He points to Google's recent acquisition of Nest Labs as being particularly exciting. Nest is best known for inventing the Internet-based Nest Learning Thermostat, which learns the temperature preferences of its users. The deal was part of Google's ongoing efforts to gain access to "connected home"-type systems. Smart thermostats, meanwhile, are expected to be a $1.4 billion market by the end of the decade, forecasts Navigant Research.
Internally, Bumpass is also proud of a companywide analysis Greystar recently performed. "We looked at properties that were on revenue management systems and properties that were not," he said. "We found that the properties that were on revenue management systems performed 4 percent better than the market, which was great. But we also found that our revenue-managed properties -- those that were using an automated revenue management system versus those that were not -- registered a 2 percent difference in performance, as well. Of course, not all companies have the ability to do that level of benchmarking. We have some scale over a wide geography. But it confirmed some of the beliefs we have about the tools we are using."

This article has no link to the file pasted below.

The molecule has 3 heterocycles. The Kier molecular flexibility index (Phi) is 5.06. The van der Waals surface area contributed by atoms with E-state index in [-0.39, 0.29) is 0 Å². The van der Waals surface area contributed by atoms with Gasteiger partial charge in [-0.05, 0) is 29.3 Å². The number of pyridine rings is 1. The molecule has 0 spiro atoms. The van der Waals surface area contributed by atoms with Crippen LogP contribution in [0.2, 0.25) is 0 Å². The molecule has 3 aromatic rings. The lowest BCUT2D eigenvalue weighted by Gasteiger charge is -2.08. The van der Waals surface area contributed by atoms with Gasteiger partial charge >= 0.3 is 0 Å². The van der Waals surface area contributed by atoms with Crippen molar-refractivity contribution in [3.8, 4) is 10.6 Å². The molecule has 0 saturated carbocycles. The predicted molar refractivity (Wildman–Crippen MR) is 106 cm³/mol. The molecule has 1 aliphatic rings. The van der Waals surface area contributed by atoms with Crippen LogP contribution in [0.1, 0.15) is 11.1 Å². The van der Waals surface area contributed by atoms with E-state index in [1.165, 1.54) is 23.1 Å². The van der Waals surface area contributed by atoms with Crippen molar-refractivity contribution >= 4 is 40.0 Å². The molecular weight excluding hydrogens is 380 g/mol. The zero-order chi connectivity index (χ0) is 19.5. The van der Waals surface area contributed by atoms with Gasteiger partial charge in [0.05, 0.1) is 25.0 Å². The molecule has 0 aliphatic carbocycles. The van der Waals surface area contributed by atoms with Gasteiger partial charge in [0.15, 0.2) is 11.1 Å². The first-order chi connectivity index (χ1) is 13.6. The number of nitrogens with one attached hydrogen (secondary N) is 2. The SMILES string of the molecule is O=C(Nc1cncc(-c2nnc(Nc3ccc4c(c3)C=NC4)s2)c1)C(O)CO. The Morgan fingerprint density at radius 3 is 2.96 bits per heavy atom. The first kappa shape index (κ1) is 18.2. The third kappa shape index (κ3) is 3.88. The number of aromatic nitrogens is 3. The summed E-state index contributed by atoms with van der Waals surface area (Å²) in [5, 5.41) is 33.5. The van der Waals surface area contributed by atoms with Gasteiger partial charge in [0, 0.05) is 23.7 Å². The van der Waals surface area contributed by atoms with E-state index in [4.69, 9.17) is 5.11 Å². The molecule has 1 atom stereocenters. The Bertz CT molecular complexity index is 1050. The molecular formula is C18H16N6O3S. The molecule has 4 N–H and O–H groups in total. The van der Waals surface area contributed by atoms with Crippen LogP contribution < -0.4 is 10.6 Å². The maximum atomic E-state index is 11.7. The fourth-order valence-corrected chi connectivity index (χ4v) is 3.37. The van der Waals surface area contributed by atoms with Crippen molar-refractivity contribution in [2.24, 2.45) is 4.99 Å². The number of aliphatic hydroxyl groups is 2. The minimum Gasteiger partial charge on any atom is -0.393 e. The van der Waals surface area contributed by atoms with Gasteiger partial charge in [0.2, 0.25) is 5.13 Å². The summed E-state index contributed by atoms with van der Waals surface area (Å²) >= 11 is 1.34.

Bumpass concluded, "At the end of the day, if the analysis doesn't provide you with some better ways of operating, at least the journey that you've taken will allow you to have much more knowledgeable discussions. I often say 'Our revenue IQ has gone up,' which means the discussions we have about revenue management and about pricing are way different today than the ones we had three, four, or five years ago. It's because these predictive analytics or models that we're using are allowing for a deeper analysis of the data and a different type of discussion."
For more on this topic, be sure to attend "Using Big Data to Gauge Your Business Performance," at the 2014 NAA Education Conference & Exposition in Denver. Bumpass will be joined by Eric Griffin, Senior Vice President of Asset Management at Blackstone; Richard Hughes, Vice President of Strategic Revenue Systems at RealPage Inc. and Jennifer Steiner Jovanovic, Executive Vice President at RealPage, Inc. to discuss how performance analytics and benchmarking systems can improve operations.
By Teddy Durgin © Copyright 2014 INFORMATION, INC.